As a social and as a personal force, religion has become a dependent variable. It does not originate; it reacts. It does not denounce; it adapts. It does not set forth new models of conduct and sensibility; it imitates. Its rhetoric is without deep appeal; the worship it organizes is without piety. It has become less a revitalization of the spirit in permanent tension with the world than a respectable distraction from the sourness of life.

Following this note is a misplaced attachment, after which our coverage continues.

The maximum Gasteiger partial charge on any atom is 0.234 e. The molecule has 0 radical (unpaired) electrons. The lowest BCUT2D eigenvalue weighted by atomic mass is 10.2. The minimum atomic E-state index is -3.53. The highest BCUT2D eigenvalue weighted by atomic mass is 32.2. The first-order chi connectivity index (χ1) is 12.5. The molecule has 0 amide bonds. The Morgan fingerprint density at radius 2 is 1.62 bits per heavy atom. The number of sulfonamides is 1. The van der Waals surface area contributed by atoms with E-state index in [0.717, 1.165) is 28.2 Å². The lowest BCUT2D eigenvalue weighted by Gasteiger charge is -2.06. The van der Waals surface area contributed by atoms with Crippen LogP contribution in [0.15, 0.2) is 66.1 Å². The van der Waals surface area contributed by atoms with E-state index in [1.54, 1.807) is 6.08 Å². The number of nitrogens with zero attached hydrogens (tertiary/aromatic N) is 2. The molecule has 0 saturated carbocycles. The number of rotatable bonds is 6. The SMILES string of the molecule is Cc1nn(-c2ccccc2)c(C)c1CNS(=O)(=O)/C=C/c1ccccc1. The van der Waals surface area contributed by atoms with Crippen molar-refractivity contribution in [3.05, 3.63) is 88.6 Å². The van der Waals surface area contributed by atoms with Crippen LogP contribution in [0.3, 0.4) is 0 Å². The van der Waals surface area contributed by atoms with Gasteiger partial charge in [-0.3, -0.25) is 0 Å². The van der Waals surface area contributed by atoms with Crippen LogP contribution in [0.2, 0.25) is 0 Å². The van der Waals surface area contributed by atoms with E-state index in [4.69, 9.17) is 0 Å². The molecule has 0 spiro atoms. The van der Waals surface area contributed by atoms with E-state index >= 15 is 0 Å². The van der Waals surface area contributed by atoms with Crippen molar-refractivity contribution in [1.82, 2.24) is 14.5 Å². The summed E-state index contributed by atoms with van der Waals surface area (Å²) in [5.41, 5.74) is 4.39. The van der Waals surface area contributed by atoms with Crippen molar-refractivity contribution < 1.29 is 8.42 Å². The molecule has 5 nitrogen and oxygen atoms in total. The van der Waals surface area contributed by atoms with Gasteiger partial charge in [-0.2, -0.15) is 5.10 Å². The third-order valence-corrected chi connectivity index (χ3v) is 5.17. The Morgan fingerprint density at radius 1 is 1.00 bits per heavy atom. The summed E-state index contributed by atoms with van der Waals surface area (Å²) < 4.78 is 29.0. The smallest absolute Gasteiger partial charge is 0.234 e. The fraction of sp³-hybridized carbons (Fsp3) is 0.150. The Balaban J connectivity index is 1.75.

The whole life of Christians ought to be an exercise of piety, since they are called to sanctification. It is the office of the law to remind them of their duty and thereby to excite them to the pursuit of holiness and integrity. But when their consciences are solicitous how God may be propitiated, what answer they shall make, and on what they shall rest their confidence, if called to his tribunal, there must then be no consideration of the requisitions of the law, but Christ alone must be proposed for righteousness, who exceeds all the perfection of the law.